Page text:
Maxine Carr: The teenage anorexic who loved working with children and nights on the town

Click to follow
The Independent Online

Maxine Carr was no stranger to mendacity. She lied to provide Ian Huntley with an alibi, she lied about her lack of qualifications on her application to become a teaching assistant at Soham's St Andrew's primary school, and she lied to mislead those looking for Holly Wells and Jessica Chapman.

Such was her tenacity that during police questioning in which her alibi was challenged that she embellished her lies to the point of describing to detectives how she had cooked roast beef for her partner on the night the girls were murdered in the house she shared with him, and what television programmes they had watched.

Born Maxine Capp on 16 February 1977, she grew up on the outskirts of the pleasant Lincolnshire village of Keelby. The daughter of Alfred Capp - an agricultural labourer who left home when she was a toddler - she and her sister Hayley were raised by their mother Shirley in a small redbrick semi-detached home, with their grandparents just down the road.

Far from academic, she left Keelby County Primary School and later Healing Comprehensive without any qualifications. But her school career was not completely undistinguished.

At the age of 12, she volunteered for a community programme run by Humberside police, tidying local park areas and was rewarded with an adventure holiday in Wales.

Her teenage years, however, saw a transition as she developed anorexia. Her weight dropped to six stone and her condition became so severe that she had to be hospitalised. It was an illness that would continue to plague her through adulthood while her desire to stay in control also developed into a compulsive cleaning habit.

When she was 19, she moved with her mother and sister to an ugly, garishly-painted flat in the middle of Grimsby and worked alongside Mrs Capp in the meal department of B factory at the Young's Bluecrest fish processing plant.

In the evenings, mother and daughter would go to the Wine Pipe pub in Grimsby where the landlord remembers her as quiet and sober - "not gobby".

While she might sing karaoke, she was often a shy figure beside her mother, and was always required to be home by 9pm if she went elsewhere.

But others have different recollections. One of her first boyfriends, Paul Selby, a 31-year-old scaffolder, described her to one newspaper as a "Jekyll and Hyde".

Carr, who loved motorcycles, was timid and dressed in dowdy clothes by day, he said, but drink would see her turn into a possessive, angry woman. While she still had some contact with her father, in a strange parallel with Huntley she changed her name - first to Benson and later to Carr - some say to distance herself from him.

A later boyfriend, Jason Wink, a 25-year-old factory worker, explained how the frumpy garb was replaced by red lipstick and stilettos at night. A few of her favourite double vodka and cokes would see Carr dancing on tables and flashing the bumble bee tattoo on her breast.

On the weekend that Holly and Jessica went missing, she was said to be pursuing men as she went out drinking with her mother in the local pubs.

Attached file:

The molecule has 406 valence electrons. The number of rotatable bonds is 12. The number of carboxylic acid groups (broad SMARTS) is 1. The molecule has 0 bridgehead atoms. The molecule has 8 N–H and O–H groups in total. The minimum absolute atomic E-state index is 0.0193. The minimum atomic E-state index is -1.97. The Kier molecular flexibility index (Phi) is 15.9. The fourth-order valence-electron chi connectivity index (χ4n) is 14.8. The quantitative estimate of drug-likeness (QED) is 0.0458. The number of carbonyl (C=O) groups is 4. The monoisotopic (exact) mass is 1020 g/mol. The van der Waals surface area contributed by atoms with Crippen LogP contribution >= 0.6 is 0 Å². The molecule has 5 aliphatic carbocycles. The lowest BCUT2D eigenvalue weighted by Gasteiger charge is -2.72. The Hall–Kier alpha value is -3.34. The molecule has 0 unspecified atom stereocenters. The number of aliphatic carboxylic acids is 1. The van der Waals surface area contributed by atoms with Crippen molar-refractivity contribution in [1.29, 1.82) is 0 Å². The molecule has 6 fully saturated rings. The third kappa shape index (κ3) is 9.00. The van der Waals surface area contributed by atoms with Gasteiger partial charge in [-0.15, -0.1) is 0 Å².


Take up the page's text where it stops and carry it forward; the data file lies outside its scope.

Carr was seen "kissing and cuddling" with Mark Thomas, who was then only 17.

The towering 6ft 5in rugby player was eight years her junior but Carr, who was 5ft 2in, was seen wrapped around him in a pub. She continued writing to him while she was on remand in Holloway.

Even Huntley described how she became "loud and flirty" once the alcohol flowed.

But there was inner steel. When Carr stood up in the witness stand to give evidence during the trial and proclaimed her name loudly across the court, she gave no impression of being the victim of a controlling man.

On her application form for St Andrew's primary school in Soham, Carr - who had always dreamed of being a teacher - had written: "I am an honest, reliable, hard-working and punctual person ... confident to work under pressure and deal with any problem which may arise."

She also lied about her qualifications. There was an immaturity about her that teachers at St Andrew's primary school picked up on. While she obviously loved working with the young children, she became inappropriately close to them, obviously basking in their admiration.

In Soham, Carr gave every impression of wanting to settle down and have a family of her own. But in Grimsby, she loved nothing better than going to watch the local bands on drunken nights out.

It was during one such night in February 1999 - at Hollywood's nightclub - that she was to meet Huntley and begin a turbulent relationship that would eventually lead her to the dock of the Old Bailey's court number one as a vilified co-accused in a terrible crime.

The sentence

Maxine Carr could be freed next month, but police would have to protect her from vigilantes.

Carr, 26, was jailed for three and a half years for conspiring to pervert justice. She qualifies for release after serving half of her sentence, including her 16 months on remand. But she can also seek a further 135-day cut for non-dangerous offenders who must wear an electronic tag.